Apparently, craft beer is better for farmers and US agriculture than that 30 bomb of Busch Light you’re considering buying. A new study by the USDA shows that craft beer uses 3-7 times as much barley per barrel than Big Beer. So craft beer is better for the backbone of the US workforce, agriculture.

A six-pack of Miller Light retails for about $5.50 in Texas, while typical craft beers go for about $10 per six—not even twice the price for four times the barley (and flavor). (Craft beers also tend to contain much more of the other main ingredient in beer, hops). In essence, Big Beer has hit upon a profitable strategy for reselling tap water at a high markup.

In the last 30 years there has been a big decline in US barley production and craft beer could boost it. It would increase jobs and reliance on our own agriculture as opposed to outsourcing it. As you can see from this graph via Wikipedia there has been a steady decline, even during these 3 years, with craft beer in an upswing.


Top barley producers in millions of metric tons
Rank Country 2009 2010 2011
01  Russia 17.8 8.3 16.9
02  Ukraine 11.8 8.4 9.1
03  France 12.8 10.1 8.8
04  Germany 12.2 10.4 8.7
05  Australia 7.9 7.2 7.9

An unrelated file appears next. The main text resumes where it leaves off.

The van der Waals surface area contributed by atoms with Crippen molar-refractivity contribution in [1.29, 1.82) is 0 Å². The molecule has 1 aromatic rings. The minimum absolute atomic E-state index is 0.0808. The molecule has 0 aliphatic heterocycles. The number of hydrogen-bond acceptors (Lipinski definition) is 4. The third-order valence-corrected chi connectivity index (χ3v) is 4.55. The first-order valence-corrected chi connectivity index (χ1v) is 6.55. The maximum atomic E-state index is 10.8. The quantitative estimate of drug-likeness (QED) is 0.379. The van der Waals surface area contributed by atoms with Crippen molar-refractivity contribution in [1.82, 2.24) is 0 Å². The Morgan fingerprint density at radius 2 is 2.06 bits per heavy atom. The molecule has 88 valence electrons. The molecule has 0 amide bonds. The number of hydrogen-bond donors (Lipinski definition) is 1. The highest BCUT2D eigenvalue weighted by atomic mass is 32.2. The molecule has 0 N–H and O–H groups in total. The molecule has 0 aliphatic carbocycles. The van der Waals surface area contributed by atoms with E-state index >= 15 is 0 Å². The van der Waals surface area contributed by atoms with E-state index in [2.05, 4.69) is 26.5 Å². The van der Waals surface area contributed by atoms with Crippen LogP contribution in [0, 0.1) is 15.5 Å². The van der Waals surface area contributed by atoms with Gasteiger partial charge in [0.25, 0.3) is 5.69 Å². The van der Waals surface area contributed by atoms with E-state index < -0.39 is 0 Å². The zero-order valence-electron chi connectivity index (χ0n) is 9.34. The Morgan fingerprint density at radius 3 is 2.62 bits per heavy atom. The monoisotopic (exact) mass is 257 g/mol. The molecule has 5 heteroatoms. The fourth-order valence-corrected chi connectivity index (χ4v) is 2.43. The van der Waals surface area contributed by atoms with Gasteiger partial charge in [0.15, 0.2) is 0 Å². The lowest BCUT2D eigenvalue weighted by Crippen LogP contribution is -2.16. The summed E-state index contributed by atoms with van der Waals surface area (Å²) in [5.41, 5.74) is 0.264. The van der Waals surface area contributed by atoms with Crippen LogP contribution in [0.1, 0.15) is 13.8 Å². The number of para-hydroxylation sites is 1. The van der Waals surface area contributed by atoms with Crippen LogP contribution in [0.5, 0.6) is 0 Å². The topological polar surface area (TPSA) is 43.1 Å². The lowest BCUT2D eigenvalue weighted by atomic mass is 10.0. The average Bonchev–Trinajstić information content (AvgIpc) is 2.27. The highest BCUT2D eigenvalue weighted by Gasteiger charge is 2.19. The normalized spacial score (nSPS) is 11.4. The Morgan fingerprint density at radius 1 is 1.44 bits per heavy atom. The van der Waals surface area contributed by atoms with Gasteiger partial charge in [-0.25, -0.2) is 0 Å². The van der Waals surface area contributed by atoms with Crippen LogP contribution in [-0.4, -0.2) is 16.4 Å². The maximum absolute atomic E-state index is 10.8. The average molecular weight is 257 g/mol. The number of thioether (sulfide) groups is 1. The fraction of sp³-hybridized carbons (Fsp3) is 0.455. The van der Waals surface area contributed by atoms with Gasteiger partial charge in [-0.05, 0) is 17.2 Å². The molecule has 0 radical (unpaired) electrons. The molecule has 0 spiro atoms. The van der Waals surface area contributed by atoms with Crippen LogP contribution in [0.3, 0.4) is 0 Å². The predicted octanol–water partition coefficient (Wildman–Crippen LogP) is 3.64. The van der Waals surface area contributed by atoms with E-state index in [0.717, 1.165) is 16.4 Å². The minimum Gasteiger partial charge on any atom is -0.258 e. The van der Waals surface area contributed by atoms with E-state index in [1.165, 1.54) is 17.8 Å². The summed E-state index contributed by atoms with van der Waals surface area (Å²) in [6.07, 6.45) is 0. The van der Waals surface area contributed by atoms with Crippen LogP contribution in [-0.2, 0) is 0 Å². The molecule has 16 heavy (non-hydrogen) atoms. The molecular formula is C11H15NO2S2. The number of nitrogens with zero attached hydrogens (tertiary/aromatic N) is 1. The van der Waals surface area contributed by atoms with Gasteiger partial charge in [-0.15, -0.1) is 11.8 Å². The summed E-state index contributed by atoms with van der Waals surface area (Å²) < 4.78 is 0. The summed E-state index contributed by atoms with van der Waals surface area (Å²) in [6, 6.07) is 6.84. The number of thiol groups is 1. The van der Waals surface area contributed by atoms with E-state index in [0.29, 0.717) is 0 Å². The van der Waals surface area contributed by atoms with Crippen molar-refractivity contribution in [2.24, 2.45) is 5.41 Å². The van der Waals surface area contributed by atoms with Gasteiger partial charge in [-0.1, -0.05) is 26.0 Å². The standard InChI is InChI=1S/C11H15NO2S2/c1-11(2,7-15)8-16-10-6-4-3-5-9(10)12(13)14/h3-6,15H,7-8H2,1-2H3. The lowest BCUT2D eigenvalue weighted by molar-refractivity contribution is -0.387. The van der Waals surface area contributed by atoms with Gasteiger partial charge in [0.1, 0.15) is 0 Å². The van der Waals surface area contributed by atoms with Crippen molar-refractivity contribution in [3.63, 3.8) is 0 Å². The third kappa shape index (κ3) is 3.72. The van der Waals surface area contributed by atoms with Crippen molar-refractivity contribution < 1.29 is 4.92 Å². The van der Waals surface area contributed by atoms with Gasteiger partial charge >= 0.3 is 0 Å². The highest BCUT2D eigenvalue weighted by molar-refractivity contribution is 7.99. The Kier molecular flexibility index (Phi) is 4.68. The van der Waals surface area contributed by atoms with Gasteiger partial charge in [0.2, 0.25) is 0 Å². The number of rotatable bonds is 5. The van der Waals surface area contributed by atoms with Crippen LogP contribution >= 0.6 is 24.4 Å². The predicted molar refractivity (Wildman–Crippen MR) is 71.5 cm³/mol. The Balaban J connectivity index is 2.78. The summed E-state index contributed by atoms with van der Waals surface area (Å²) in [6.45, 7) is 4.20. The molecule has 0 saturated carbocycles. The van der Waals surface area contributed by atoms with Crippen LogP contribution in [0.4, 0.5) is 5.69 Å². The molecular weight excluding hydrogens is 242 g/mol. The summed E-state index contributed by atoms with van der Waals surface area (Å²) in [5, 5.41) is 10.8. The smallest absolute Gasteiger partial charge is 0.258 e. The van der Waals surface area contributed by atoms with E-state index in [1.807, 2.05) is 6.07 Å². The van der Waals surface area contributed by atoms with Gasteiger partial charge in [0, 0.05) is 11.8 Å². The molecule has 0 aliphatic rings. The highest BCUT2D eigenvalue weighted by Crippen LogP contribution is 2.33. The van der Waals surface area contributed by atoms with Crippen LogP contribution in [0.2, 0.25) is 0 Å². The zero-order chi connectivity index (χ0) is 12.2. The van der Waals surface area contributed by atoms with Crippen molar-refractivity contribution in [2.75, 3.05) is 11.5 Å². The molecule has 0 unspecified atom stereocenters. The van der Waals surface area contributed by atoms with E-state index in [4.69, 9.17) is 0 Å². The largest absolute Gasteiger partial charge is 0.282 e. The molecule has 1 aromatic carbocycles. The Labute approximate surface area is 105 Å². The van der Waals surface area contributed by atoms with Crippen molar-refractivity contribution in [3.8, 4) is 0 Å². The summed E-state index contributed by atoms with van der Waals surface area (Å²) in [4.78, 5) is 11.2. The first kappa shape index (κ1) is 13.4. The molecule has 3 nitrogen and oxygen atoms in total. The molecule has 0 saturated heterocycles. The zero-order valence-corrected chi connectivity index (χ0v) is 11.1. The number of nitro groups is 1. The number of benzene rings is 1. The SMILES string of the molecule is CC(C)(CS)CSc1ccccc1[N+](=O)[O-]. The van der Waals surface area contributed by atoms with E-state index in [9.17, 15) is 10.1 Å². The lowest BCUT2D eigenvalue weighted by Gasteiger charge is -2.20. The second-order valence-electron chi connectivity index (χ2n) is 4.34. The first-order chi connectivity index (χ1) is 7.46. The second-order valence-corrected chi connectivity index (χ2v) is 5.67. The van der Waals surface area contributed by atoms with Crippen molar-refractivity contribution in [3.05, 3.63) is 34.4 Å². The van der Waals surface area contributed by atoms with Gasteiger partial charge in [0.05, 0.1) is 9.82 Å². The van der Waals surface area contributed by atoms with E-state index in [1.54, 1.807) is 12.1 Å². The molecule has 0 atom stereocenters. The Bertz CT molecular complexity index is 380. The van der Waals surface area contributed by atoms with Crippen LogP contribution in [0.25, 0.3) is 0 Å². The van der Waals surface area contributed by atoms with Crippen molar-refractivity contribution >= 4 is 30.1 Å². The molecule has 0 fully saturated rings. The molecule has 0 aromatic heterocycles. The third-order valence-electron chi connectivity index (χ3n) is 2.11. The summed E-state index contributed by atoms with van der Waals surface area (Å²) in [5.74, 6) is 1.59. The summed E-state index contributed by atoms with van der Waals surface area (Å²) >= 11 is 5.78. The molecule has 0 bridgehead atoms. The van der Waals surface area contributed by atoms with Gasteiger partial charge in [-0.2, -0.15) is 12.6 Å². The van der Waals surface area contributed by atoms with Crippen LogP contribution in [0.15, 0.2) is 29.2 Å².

06  Canada 9.5 7.6 7.7
07  Turkey 7.3 7.2 7.6
08  United Kingdom 6.6 5.2 5.4
09  Argentina 1.3 2.9 4.0
10  United States[33] 4.9 3.9 3.3
World total 151.8 123.7 134.3

Why the decrease in barley production? We can blame Big Beer for watering down their beer for that!

Overall US malt demand has fallen since the early 1990s as Big Beer has shifted to lighter styles [BTT emphasis] and seen demand for its products drop. But the craft renaissance has begun to offset and could eventually reverse the trend of falling malt demand, the USDA researchers conclude.

The USDA research shows that craft beer could help reverse the decrease in barley production.

The researchers conclude that the craft beer renaissance could boost domestic barley production—total US barley acres peaked at about 11 million in 1990 and have since fallen well below 5 million acres. About a quarter of US barley is used as animal feed; the great bulk of the rest gets malted for beer.

But alongside the craft-brew explosion, small, locally oriented malt houses are springing up nationwide, providing a link between brewers and nearby farmers.